This commentary is a critical response to the article written by David Resnik regarding the use of a standard of evidence for Institutional Review Board (IRB) decision making. Resnik suggests that IRBs should not only base decisions on evidence, but that this evidence should be sufficient to ensure a “clear and convincing” standard similar to that used by juries for legal proceedings. We agree that the increased use of evidence to meet this standard would be ideal since this provides clear guidance and could allow for a more transparent IRB review. However, to effectively meet this standard, significant modification would be required for researchers as well as for IRBs’ processes. First, researchers would be required to identify, understand and include appropriate scientific and ethics evidence in support of their protocol. IRB members and IRB professionals would need to discuss the importance, value, and significance of evidence in order to come to a collective decision regarding each protocol. Such responsibilities are justifiable and could bring much needed rigor and transparency to the system but they would require time, training, research, and education. While Resnik’s suggestion seems to incorporate a small change with respect to a standard, in application it would actually require a novel system.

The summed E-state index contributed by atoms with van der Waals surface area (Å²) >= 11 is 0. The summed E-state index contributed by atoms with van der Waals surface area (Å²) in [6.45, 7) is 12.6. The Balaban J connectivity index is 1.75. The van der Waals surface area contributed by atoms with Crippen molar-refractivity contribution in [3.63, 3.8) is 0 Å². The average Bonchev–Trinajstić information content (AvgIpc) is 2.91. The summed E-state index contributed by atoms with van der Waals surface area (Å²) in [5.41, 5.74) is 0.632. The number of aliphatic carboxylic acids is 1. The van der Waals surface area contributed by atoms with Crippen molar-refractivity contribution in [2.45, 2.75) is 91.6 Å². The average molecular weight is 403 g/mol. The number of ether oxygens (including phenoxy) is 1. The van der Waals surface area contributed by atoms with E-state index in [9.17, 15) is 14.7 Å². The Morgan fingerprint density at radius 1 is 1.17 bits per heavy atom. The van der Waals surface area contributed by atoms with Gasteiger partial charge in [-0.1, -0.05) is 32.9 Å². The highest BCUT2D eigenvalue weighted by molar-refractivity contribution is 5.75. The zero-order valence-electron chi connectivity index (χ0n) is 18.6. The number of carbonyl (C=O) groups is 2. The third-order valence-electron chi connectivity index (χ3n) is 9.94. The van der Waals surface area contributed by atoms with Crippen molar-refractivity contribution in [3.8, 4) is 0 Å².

- research ethics on human subjects
- standard of evidence
ASJC Scopus subject areas
- Library and Information Sciences